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Lone Tree teens run youth justice system

Court is option for first offenders in misdemeanor cases


Peer pressure has often been thought of as kids being a bad influence on each other.

In Lone Tree Teen Court, available for first-time youth offenders, peer influence is what it's all about.

“Youth do feel more comfortable talking to other youth about what happened,” said Elise Krumholz, teen court coordinator for the City of Lone Tree. “Often times we focus on negative peer influence, and how that can lead to bad situations. In teen court we really try to flip that on its head and say positive peer influence is just as powerful.”

In teen court, first-time youth offenders of misdemeanor crimes appear before a jury of their peers, between the ages of 12 and 17. The trained youth volunteers serve as prosecuting attorneys and jury members. The offender is questioned as if in municipal court trial, and given sentences by their peers. Sentences are specific to each offender, with the intention of providing the offender a path to repair the harm of the offense. Sentences could be lighter or harsher than one given by a judge.

Sentencing could include a letter of apology, community service or educational classes. Offenders are often sentenced to serve as a jury member on the next trial.

According to Krumholz, sometimes a letter of apology is all it takes to get a teenager to realize the consequence of a bad decision. Taking accountability for their actions, she said, is vital to stopping bad behavior before it gets out of control.

“With peer-driven justice, their peers are helping them hold themselves accountable through sentencing requirements,” said Krumholz.

Shoplifting, curfew violations, minor in possession and vandalism are some of the offenses seen in teen court, and the goal is to help each teen understand why they committed the offense and how the offense has affected others, and to take responsibility for repairing the harm done, according to the mission statement of the teen court.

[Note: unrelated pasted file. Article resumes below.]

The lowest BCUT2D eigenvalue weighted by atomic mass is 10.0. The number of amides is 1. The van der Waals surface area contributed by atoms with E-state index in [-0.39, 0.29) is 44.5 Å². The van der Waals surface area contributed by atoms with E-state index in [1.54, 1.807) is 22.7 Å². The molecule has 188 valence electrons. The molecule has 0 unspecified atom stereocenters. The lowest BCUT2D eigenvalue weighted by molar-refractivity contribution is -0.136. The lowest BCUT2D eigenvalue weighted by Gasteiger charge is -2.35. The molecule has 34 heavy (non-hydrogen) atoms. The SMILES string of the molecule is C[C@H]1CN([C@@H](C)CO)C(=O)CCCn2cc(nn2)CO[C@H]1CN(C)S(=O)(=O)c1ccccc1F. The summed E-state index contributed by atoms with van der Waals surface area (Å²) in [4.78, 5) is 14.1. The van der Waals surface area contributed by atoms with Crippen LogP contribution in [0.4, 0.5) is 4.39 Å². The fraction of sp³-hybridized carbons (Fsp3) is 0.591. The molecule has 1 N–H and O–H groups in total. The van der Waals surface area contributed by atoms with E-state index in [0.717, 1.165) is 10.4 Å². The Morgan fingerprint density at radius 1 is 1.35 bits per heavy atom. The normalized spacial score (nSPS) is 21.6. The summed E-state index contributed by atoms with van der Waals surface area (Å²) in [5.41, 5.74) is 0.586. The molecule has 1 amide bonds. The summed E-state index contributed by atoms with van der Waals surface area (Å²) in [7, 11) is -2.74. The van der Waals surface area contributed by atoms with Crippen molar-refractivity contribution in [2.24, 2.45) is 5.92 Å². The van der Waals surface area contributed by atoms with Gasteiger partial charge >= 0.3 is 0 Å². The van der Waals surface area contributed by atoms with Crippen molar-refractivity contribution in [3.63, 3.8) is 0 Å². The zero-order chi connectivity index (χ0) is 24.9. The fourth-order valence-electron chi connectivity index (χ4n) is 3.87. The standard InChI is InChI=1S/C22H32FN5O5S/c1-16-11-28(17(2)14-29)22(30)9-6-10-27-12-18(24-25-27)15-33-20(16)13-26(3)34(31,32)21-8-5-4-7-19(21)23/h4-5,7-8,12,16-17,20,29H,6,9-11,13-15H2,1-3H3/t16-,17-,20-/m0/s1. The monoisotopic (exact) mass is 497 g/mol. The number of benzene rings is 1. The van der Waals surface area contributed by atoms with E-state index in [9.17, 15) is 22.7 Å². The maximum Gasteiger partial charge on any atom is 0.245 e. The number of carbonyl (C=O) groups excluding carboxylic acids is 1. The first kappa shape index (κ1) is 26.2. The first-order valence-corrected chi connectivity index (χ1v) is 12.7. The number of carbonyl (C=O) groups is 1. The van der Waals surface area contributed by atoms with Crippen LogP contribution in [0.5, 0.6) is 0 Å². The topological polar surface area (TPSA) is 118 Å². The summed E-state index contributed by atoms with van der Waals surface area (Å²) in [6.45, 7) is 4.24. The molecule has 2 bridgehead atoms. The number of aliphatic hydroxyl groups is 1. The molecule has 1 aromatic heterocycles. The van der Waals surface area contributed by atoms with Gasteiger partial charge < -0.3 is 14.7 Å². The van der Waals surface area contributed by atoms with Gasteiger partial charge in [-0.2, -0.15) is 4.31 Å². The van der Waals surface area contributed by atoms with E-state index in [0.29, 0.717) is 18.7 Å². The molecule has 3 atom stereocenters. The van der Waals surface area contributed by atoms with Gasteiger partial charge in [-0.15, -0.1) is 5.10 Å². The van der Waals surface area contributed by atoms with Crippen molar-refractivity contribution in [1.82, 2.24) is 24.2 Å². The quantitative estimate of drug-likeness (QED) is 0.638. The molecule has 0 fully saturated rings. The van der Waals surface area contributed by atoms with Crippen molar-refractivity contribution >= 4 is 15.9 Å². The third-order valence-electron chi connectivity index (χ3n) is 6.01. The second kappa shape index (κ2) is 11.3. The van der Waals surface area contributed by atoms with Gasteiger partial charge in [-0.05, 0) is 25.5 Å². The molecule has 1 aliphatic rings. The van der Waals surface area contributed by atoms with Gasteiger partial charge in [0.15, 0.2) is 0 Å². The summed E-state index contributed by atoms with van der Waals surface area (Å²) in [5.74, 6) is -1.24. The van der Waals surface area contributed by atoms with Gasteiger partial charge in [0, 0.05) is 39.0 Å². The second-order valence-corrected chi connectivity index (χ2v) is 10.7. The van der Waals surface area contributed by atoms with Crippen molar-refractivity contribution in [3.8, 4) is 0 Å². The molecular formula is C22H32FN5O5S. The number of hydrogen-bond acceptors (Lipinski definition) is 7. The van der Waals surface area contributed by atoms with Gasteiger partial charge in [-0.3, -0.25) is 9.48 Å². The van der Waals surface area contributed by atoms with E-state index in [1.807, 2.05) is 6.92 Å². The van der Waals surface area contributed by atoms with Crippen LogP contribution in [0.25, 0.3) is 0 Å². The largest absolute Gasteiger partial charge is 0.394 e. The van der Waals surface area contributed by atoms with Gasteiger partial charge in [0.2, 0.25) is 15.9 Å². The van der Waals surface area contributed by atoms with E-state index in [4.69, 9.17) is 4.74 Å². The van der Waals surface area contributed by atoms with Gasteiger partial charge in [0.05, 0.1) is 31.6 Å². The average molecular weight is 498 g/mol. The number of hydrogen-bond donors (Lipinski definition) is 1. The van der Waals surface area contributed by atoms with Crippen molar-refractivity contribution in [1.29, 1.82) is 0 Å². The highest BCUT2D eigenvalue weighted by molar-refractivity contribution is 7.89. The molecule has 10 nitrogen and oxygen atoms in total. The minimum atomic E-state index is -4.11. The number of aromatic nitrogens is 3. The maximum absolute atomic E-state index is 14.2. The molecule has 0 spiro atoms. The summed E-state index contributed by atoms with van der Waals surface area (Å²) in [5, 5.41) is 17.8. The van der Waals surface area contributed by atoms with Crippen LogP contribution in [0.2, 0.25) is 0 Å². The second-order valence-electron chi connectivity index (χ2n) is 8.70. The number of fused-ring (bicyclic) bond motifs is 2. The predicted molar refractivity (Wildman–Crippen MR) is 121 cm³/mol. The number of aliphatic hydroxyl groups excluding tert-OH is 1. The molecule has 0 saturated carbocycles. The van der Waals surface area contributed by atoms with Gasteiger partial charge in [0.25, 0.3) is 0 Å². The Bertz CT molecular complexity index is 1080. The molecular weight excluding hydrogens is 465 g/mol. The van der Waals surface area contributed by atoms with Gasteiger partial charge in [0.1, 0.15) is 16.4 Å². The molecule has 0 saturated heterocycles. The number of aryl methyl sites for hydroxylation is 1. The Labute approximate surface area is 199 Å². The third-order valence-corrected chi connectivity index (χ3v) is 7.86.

“These kids are not bad kids, they've just made bad decisions,” said Tammy Hawkins, president of the National Association of Teen Courts. “What we want to do is help them figure out what they will do different next time.”

And, according to Hawkins, if kids come into the court thinking their peers will go easier on them than an adult, they're sorely mistaken.

“These kids don't feel sorry for you. They've all been where you are, and are now sitting on the other side of the law,” she said. “They have to justify their sentencing and penalty, but they don't pull any punches.”

“The earlier these kids learn about the real world, and it's consequences, the better for them,” said Hawkins.

According to a report published by the National Institute of Justice, early intervention is important.

“Studies agree that 40 to 60 percent of juvenile delinquents stop offending by early adulthood. For those who do persist, the transition from adolescence to adulthood is a period of increasing severity of offenses and an increase in lethal violence.”

Teens who choose teen court over municipal court must commit to a six-month duration of jurisdiction, with three months to complete their sentencing. During that six-month time they cannot get in trouble, or their case will be referred back to municipal court for prosecution. If they complete their sentencing their case will be dismissed.

Lone Tree Teen Court is held every Monday evening. The program is always looking for youth and adult volunteers, and offers a general legal training three times a year for volunteers. Contact Elise Krumholz at 720-509-1265 or Elise.Krumholz@cityoflonetree.com.


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